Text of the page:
UPDATE: 17th July 2013

Badoo have since been back in touch, and I have received an open response from Andrey Andreev, Badoo’s founder:

Setting the record straight


UPDATE: 30th April 2013

Badoo have delivered a peace-offering beard themed hamper to me as a way of apologising – thanks guys!



Last week I received an email via Dribbble (the website that designers such as myself can post up snippets of things they are working on), that someone had sent me a work enquiry.

Nothing strange about that – I get one every couple of weeks, and it’s a great way to get new work in from time to time. Plus, the person looking for designers gets to sample some of their work before they even make an enquiry.

Currently, I work full time at Pollarize, a startup I co-founded, and I have no plans to take on a new full time job. However, I sometimes do a bit of freelance work to top-up my very modest startup salary.

This particular work enquiry came from an address ending in @corp.badoo.com, and the “Talent Acquisition Manager” asked if I was looking for any new opportunities at the moment.
After a few probing questions back and forth, we ascertained that contract work was an option, but they would ideally like someone permanent. The role in question was Lead Designer at Badoo.

I had a look at the job spec, and asked more about the package, and next steps.

“Thanks for getting back to me, as part of the process we are asking candidates to complete a design task which the hiring manager will evaluate. Please see attached.”

In a nutshell, the brief explained how women on Badoo end up using the messenger app primarily, and don’t notice other parts of the website, or other notifications. The task was as follows:

– Create a fake female profile, and upload a photo.
– Use Badoo to get a feel for the product.
– Design a solution to the issue they outlined.

Part of me understands why they did this. They want to see how people tackle a UX issue, and narrow down applicants based on this.
But a bigger part of me felt both suspicious and insulted.

Without going into the whole “create a fake female account” request (are Badoo struggling to meet female MAU targets?), the whole thing stank to high heaven of spec work.

Spec work, for those unfamiliar with the concept, is short for speculative work. Spec work can come in many forms – crowdsourcing contests (whereby a company will put out a brief for a logo design for example, and have designers compete to design the best logo. Only the chosen designer gets paid, and everyone else gets a few hours/days of wasted time), generic spec requests (“I’ll pay you when the work is done, and only if it’s good enough”), and now, as I experienced, precluding job interviews.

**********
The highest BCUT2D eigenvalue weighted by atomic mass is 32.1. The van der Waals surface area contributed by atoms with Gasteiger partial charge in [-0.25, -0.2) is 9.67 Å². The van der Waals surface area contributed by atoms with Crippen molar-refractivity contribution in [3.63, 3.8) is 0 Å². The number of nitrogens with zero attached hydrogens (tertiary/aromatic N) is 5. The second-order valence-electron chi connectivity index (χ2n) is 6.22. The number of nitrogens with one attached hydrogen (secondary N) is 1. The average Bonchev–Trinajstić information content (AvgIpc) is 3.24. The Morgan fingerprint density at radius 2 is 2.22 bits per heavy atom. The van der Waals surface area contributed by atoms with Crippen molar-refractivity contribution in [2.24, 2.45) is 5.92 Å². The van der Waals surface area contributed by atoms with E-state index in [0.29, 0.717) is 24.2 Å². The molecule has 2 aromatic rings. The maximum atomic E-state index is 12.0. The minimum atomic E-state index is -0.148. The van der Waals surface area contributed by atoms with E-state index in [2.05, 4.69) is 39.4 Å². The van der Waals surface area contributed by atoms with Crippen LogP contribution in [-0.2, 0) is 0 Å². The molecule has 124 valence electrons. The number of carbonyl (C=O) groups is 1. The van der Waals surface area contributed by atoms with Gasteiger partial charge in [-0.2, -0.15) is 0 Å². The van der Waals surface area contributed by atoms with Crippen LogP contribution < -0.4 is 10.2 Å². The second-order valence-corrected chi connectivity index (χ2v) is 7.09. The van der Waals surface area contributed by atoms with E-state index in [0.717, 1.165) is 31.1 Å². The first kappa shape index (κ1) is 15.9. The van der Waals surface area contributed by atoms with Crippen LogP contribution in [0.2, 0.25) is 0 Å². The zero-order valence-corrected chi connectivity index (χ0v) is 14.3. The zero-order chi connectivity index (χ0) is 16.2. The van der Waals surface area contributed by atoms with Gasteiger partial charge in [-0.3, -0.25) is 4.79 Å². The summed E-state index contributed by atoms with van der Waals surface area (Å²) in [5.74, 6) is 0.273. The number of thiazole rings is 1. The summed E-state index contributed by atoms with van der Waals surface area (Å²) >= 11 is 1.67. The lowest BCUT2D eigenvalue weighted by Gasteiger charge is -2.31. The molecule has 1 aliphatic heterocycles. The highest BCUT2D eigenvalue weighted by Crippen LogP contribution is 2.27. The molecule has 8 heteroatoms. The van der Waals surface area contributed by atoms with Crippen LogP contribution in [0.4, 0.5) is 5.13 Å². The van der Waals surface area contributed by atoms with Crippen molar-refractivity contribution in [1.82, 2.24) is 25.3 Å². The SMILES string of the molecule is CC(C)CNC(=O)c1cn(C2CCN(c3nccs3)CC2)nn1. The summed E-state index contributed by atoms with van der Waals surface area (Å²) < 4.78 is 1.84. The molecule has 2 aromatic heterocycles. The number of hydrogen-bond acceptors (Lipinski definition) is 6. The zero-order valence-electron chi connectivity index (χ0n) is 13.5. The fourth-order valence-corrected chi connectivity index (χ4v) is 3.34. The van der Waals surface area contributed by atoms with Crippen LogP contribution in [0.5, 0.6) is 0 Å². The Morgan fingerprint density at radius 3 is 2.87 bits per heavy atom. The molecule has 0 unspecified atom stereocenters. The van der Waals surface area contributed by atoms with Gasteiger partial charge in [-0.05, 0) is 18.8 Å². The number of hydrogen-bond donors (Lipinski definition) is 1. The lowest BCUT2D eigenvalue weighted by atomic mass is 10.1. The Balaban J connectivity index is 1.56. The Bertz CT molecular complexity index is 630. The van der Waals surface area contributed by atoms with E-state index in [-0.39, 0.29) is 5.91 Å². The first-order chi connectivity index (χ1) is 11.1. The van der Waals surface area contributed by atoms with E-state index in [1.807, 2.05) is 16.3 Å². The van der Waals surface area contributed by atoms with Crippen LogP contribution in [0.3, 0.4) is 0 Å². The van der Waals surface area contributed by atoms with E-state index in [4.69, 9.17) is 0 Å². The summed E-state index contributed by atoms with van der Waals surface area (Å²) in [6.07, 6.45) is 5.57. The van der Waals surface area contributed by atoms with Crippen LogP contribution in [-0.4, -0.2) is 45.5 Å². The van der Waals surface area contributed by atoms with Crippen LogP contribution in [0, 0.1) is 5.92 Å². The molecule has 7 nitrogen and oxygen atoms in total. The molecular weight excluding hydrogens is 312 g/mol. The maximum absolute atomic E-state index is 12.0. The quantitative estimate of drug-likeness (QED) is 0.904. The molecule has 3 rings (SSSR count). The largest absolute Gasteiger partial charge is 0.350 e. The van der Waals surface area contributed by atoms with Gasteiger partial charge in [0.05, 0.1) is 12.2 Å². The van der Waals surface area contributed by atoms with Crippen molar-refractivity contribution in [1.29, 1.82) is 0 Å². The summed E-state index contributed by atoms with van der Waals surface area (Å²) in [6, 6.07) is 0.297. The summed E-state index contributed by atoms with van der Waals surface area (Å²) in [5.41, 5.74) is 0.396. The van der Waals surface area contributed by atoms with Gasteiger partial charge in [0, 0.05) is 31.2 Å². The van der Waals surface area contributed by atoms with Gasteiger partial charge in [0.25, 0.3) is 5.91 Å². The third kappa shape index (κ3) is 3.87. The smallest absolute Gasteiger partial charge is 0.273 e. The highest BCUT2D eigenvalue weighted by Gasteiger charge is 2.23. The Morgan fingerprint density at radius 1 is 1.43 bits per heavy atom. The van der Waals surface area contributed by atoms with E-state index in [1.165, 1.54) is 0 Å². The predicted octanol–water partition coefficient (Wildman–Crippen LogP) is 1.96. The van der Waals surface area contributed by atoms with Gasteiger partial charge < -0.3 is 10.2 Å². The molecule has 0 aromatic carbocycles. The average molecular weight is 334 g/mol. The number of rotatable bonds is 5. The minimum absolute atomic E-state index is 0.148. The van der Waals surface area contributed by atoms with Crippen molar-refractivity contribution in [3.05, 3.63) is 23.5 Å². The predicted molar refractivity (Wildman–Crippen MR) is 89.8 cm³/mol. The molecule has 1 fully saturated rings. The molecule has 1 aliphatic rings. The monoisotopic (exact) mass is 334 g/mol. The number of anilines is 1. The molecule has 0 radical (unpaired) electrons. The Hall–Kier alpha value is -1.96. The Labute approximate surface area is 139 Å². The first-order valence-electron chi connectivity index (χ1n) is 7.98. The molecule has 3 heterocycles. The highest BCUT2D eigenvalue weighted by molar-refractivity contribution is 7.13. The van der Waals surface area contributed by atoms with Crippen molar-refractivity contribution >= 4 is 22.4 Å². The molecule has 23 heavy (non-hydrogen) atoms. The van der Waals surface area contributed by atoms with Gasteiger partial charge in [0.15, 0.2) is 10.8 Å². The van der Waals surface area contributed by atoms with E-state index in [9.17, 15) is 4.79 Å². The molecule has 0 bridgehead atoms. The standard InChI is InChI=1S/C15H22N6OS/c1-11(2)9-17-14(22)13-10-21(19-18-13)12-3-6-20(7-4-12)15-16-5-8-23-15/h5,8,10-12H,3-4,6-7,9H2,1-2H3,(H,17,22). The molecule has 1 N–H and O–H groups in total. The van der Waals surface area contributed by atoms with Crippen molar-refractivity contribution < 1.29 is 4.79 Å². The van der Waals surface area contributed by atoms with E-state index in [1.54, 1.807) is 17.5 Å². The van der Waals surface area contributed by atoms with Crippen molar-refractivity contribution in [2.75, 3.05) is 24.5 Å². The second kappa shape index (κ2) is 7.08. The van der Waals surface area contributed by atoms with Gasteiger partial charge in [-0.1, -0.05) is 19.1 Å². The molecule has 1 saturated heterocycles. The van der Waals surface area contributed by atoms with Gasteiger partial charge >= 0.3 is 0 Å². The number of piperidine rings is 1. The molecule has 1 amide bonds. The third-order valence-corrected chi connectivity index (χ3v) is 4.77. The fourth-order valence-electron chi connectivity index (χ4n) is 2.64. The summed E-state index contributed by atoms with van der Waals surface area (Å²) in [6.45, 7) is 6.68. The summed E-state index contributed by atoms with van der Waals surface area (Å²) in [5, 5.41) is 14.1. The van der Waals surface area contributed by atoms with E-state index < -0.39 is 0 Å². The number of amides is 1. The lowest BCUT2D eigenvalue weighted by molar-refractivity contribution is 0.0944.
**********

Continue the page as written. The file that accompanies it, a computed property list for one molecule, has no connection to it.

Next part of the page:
Why is spec work bad? Lots of reasons.

– Designers have to commit time to work, with no guarantee of compensation.
– Design contests encourage price undercutting – an act which is devaluing the profession.
– The client is establishing a negative relationship by saying “I don’t trust that you’re good enough”.

I don’t do spec work. I never plan to do spec work. Not even for your high profile startup with loads of money.
It’s a negative trend, and a trend which is worryingly becoming more common.

How many people had Badoo asked to do this? How many free design solutions had they already received? How many fake female accounts were on their dating website as a result of shoddy recruitment tactics?

Also, wait a minute – these guys had contacted me via Dribbble! They’ve seen my work, (or at least snippets on Dribbble), and if the “Talent Acquisition Manager” was doing his job properly, he’d have had a look at my portfolio too, which was clearly linked to on my profile. Or at the very least, passed on good potential candidates to the hiring manager, who could then trawl portfolios for decent professional designers.

Needless to say, I replied, hoping to provide some UX feedback on their hiring process instead.


“Thanks for getting back to me.

I had hoped to find out a bit more about the package (monetary and other) before going further.
I’m also a little bit perturbed by Badoo’s hiring methods – this kind of spec work interview process usually rings alarm bells for me.

While I understand your desire to get a feel for a candidate’s skill set and UX capabilities, I would have hoped that my portfolio spoke for itself.
Especially considering you approached me through Dribbble.
Understandably, you want to see how I perform on a specific task, but unfortunately, I don’t have time to complete spec design work at this point in time.

As far as the brief itself goes, it seems like I would need to use the website actively for at least a few days to entice messages to be sent to my dummy account – solving a UX issue with a “blank”/”virgin” account seems somewhat counterproductive to me.
Surely, a better method would have been for you to create a dummy account for candidates in advance, which was already populated with friends, messages, etc. This way, I would have a better understanding of how an “active” account felt, and would be better able to understand the UX issue at hand. As a bonus, you would also not have a bunch of fake accounts created as a result of an interview process.

I would love to come in for an interview, but I cannot afford to spend time working on this, when it would require a few days of my work to bring an account to the necessary starting stage to properly understand the issues, before I even began designing.

Hope you understand, and thanks for considering me.”


Spec work is bad, and you should feel bad, Badoo.

“Spec(ulative) work is a cancer within the design industry and all designers need to understand their role in fighting it.”Antispec

Further reading:
Support the #AntiSpec movement
Antispec hall of shame
FAQ about spec work
What is spec work?